The EU Council and Parliament came to a provisional agreement to update EU battery regulations and take into consideration current and upcoming technical advancements.
The agreed-upon regulations will apply to all battery types sold in the EU, including portable batteries, SLI batteries (which provide power for vehicle starting, lighting, or ignition), light means of transportation (LMT) batteries (which provide power for the traction of wheeled vehicles like electric scooters and bikes), industrial batteries, and batteries for electric vehicles (EVs).
Consumers will be more informed, and batteries will be simpler to remove and replace.
Stronger specifications to increase battery performance, durability, and sustainability were agreed upon during negotiations. A carbon footprint declaration and label will be required for EV batteries, LMT batteries, and rechargeable industrial batteries with a capacity greater than 2kWh, under the agreement.
Portable batteries in appliances must be made such that users can quickly remove and replace them themselves three and a half years after the law went into effect.
Batteries will have labels and QR codes with information about their capacity, performance, durability, chemical composition, and the “separate collection” sign to better inform consumers. A “digital battery passport” containing details on the battery model as well as details particular to the individual battery and its application will also be required for LMT batteries, industrial batteries with a capacity above 2 kWh, and EV batteries.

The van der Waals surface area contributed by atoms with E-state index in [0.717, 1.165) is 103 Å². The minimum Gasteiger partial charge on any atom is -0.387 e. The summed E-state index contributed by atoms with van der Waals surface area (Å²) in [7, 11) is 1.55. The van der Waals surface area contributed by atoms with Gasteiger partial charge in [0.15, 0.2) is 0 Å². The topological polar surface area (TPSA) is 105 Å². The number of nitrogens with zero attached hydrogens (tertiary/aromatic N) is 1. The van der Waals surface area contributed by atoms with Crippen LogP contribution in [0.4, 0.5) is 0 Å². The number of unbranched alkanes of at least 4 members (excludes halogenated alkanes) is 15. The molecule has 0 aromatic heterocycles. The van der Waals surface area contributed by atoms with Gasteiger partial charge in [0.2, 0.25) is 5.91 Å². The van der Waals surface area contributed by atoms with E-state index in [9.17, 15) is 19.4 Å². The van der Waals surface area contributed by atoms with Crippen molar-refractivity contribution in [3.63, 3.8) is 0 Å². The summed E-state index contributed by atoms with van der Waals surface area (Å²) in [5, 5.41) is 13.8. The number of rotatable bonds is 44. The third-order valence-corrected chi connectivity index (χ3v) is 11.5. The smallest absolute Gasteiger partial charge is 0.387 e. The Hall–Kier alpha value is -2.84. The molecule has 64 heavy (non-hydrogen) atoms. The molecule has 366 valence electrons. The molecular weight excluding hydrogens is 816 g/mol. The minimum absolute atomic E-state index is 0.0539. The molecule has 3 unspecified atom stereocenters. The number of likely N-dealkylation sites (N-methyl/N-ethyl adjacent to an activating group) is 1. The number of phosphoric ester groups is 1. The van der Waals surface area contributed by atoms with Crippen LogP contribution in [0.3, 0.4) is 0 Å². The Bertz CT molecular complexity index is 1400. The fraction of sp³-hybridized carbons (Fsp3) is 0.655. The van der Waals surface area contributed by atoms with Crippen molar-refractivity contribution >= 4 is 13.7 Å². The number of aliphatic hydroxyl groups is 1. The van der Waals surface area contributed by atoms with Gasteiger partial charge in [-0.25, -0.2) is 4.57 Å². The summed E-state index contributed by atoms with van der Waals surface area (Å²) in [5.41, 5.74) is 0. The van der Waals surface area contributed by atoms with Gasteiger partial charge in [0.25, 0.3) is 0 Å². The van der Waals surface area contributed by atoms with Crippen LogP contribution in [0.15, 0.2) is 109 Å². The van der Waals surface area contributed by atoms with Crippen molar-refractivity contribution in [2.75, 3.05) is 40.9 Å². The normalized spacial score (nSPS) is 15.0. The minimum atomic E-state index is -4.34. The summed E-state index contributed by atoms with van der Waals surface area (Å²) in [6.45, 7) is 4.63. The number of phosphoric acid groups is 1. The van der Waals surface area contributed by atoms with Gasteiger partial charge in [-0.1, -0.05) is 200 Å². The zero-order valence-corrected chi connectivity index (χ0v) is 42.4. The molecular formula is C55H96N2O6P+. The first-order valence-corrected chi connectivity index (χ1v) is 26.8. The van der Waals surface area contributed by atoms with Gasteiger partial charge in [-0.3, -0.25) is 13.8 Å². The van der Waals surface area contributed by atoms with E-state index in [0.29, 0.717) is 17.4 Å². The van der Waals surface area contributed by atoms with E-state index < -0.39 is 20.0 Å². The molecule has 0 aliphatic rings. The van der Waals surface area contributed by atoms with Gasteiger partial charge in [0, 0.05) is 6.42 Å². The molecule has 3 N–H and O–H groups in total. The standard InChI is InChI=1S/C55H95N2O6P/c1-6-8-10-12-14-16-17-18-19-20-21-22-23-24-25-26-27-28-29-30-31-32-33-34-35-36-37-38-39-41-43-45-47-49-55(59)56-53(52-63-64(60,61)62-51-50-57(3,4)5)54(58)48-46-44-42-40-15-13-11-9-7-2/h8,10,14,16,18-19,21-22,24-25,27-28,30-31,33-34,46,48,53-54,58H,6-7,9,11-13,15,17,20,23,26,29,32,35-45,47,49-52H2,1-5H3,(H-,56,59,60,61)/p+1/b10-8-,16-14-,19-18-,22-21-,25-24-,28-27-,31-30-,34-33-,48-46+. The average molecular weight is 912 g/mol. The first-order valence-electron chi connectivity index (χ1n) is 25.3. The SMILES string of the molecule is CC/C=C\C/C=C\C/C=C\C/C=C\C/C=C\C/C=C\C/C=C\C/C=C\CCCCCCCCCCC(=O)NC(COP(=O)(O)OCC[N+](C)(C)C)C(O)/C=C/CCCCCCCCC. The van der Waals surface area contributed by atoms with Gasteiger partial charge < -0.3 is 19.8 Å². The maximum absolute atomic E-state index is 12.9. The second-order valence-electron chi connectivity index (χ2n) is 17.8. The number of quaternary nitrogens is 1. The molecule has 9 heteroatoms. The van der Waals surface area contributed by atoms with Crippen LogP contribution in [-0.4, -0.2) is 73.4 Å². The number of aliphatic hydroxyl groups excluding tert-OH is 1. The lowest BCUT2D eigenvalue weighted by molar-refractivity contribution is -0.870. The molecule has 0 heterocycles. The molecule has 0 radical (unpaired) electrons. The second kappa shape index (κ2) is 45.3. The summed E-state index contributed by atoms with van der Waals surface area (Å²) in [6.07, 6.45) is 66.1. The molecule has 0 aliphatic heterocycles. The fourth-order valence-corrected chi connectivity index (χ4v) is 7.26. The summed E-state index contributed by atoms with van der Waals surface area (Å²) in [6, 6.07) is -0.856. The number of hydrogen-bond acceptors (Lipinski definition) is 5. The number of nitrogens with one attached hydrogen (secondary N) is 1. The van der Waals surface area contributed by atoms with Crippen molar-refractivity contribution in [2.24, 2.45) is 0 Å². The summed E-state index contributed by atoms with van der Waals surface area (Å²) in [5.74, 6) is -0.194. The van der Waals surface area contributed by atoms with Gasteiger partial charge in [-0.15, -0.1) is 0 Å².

A “due diligence policy” that complies with international standards must be developed and implemented by all economic actors placing batteries on the EU market, with the exception of SMEs, in order to address the social and environmental risks associated with the sourcing, processing, and trading of raw materials and secondary raw materials.
The collection goals for portable batteries are set at 45% by 2023, 63% by 2027, and 73% by 2030, while for LMT batteries, they are 51% by 2028 and 61% by 2031. New batteries must contain a minimum amount of cobalt (16%), lead (85%), lithium (6%), and nickel (6%), which have been recovered from industry and consumer waste. Regardless of their nature, chemical composition, condition, brand, or country of origin, all used LMT, EV, SLI, and industrial batteries need to be collected. The Commission will decide by December 31, 2030, whether to gradually phase out the use of portable, non-rechargeable batteries in widespread use.
Rapporteur Achille Variati (S&D, IT) said: “For the first time, we have circular economy legislation that covers the entire life cycle of a product – this approach is good for both the environment and the economy. We agreed on measures that greatly benefit consumers: batteries will be well-functioning, safer and easier to remove. Our overall aim is to build a stronger EU recycling industry, particularly for lithium, and a competitive industrial sector as a whole, which is crucial in the coming decades for our continent’s energy transition and strategic autonomy. These measures could become a benchmark for the entire global battery market.”
The deal must first receive official approval from the Council and the Parliament.
The Commission put up a proposal for a rule on batteries and waste batteries in December 2020. The plan intends to improve the internal market’s efficiency, encourage a circular economy, and lessen its negative effects on the environment and society at every stage of the battery life cycle. The effort is strongly related to the New Industrial Strategy, the Circular Economy Action Plan, and the European Green Deal.
Photo by Towfiqu barbhuiya